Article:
No looking back for M's Ryan
June's demotion hit hard, but Seattle's Brendan Ryan is still happy to be living his dream -- even from the dugout
It's a common sentiment, and, on the surface, seems like a pretty great setup. The minimum major league baseball salary for a player was $480,000 in 2012. The lifestyle consists of ballparks, luxury accommodations and people waiting on you constantly.
No player would complain about that opportunity to occupy one of those coveted 25 spots on a big-league roster. Still, no player has the dream of sitting on a big-league bench. Players, like Seattle Mariners infielder Brendan Ryan, want to play.
Since 2009, Ryan was an everyday shortstop. That changed on June 28, when the Mariners called up Brad Miller to replace Ryan, who was hitting .196 at the time. Ryan is still learning the life of a backup.
"It's not easy," he said. "It's definitely not easy. I have no reason to lie. But we are all professionals here."
Since Miller was called up, Ryan has started just 10 games and played in a total of 16.
After bringing so much emotion and passion to the field on a daily basis, it's been miserable to sit and watch and hope for periodic play.
"When you are failing quite a bit, it's hard to smile," Ryan said. "Even if you are faking it. You don't want to look frustrated out there."
Games like Wednesday don't make it easier. Ryan went 2-for-4 and drove in three runs. He made a few of his brilliant defensive play, reminding him of what he's capable of.
"If I was hitting .280, who knows what would have happened," he said. "We have big-league players in this clubhouse. This is the role I've carved out for myself."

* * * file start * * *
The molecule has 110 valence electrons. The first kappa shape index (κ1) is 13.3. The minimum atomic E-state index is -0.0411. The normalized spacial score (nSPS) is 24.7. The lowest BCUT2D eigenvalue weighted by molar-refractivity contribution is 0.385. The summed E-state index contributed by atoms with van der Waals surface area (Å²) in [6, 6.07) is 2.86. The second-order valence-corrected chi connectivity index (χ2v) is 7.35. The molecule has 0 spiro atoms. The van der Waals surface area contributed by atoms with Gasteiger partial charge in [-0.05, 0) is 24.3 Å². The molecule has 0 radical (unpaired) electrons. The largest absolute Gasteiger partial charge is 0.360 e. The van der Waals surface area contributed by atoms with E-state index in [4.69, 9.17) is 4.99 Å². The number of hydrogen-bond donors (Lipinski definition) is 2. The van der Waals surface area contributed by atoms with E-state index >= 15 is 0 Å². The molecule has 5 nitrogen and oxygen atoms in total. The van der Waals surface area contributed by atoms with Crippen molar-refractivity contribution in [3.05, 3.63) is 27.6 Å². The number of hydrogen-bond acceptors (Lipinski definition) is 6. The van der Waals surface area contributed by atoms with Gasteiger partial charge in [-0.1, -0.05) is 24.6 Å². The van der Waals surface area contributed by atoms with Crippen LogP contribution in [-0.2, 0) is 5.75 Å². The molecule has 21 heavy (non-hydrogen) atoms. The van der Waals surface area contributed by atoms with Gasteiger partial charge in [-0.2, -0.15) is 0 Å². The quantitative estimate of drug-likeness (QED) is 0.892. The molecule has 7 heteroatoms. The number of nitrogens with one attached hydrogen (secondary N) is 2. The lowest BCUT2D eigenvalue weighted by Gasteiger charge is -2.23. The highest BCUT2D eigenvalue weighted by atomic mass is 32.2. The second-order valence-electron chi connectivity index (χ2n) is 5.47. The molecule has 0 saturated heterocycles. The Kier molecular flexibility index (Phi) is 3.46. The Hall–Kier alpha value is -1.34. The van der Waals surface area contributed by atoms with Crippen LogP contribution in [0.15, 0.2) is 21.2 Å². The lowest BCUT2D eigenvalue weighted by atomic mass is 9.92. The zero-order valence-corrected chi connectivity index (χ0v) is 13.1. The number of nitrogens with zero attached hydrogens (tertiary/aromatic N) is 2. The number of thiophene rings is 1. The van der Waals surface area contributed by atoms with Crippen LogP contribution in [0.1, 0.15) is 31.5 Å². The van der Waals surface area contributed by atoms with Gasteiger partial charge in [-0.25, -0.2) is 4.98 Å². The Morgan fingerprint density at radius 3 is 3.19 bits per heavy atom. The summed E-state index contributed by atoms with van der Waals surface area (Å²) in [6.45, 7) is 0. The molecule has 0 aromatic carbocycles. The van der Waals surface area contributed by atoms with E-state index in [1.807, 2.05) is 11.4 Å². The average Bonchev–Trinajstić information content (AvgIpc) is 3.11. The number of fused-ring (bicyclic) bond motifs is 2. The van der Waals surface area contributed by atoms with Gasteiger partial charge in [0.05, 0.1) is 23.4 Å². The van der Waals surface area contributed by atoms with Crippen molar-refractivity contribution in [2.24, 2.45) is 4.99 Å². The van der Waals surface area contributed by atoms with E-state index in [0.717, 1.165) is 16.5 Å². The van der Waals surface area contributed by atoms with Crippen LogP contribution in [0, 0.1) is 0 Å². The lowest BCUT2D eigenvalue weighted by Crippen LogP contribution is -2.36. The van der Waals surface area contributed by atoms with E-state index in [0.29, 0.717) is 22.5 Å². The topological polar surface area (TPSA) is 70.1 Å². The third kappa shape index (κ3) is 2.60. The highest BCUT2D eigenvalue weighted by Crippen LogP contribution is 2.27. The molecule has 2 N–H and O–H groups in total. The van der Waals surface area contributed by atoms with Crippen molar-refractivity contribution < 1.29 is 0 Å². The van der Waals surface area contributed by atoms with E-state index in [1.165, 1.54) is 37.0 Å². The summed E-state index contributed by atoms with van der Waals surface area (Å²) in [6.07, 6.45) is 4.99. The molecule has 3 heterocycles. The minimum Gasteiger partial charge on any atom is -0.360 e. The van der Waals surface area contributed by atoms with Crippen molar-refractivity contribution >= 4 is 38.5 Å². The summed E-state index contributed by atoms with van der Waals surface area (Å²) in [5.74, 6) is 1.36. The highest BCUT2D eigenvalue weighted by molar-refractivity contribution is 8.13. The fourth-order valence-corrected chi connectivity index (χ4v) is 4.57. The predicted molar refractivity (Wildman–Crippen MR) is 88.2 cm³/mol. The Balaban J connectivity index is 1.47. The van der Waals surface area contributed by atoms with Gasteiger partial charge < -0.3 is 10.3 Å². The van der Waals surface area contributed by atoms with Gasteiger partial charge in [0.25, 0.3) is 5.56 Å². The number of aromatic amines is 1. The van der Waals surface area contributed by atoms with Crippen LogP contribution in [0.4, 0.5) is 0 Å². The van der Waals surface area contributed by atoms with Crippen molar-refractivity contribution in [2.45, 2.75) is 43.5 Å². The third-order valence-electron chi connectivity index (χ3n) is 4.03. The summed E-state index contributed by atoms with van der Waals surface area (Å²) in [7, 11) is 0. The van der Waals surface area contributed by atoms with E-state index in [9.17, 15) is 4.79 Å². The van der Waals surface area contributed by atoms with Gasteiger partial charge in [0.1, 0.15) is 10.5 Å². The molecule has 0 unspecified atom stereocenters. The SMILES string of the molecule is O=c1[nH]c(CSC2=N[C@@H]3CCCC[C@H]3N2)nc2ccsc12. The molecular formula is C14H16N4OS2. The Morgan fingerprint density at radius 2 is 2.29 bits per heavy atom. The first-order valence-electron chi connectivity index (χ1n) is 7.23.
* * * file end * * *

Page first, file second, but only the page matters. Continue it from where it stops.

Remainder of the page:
It's easy to blame yourself for the demotion in public, but harder to accept internally. Ryan is trying to do it.
"You just have to be a pro," he said. "There's not much more I can say about it. You have to be a professional and take your licks and not look back, just look forward to the next challenge."
The next challenge is trying to figure out how to stay ready when you are only called on for a start once a week or late in the game.
"It took me a while to learn," said outfielder Endy Chavez, who's been a bench player and fourth outfielder for much of the past five seasons. "You have to find a routine and be ready. But it's still not the same as playing every day."
Ryan is trying to do that. But for him, the mental side of it is difficult. When you only get a handful of at-bats in a week, it's hard not to place an exaggerated emphasis on the few results, particularly the failures.
"The frustration mounts," he said. "It gets exponential when at-bats are limited. You have so much time to sit and think about it. What you would have done different. What went wrong. All I can do is the best I can with the opportunities I'm getting."
Those opportunities will be limited.
Even in his disappointment, Ryan isn't pouting or being a problem in the clubhouse. Before games, he can be seen giving Miller fielding tips and working with him on ground-ball fundamentals on a daily basis. He lost his job, but he hasn't lost his concept of helping the team.
"He's been more than a pro," acting manager Robby Thompson said. "He's done nothing but help those guys up the middle, whether it's pregame, during the game or postgame. He's been there for them. He's solid about that."
It's what Ryan believes he should be doing as a veteran player. It's part of his new role. He doesn't like sitting on the bench, but it's far better than the alternative -- not playing baseball at all.
"As cheesy as it may be, I'm still in the big leagues and living the dream," he said.
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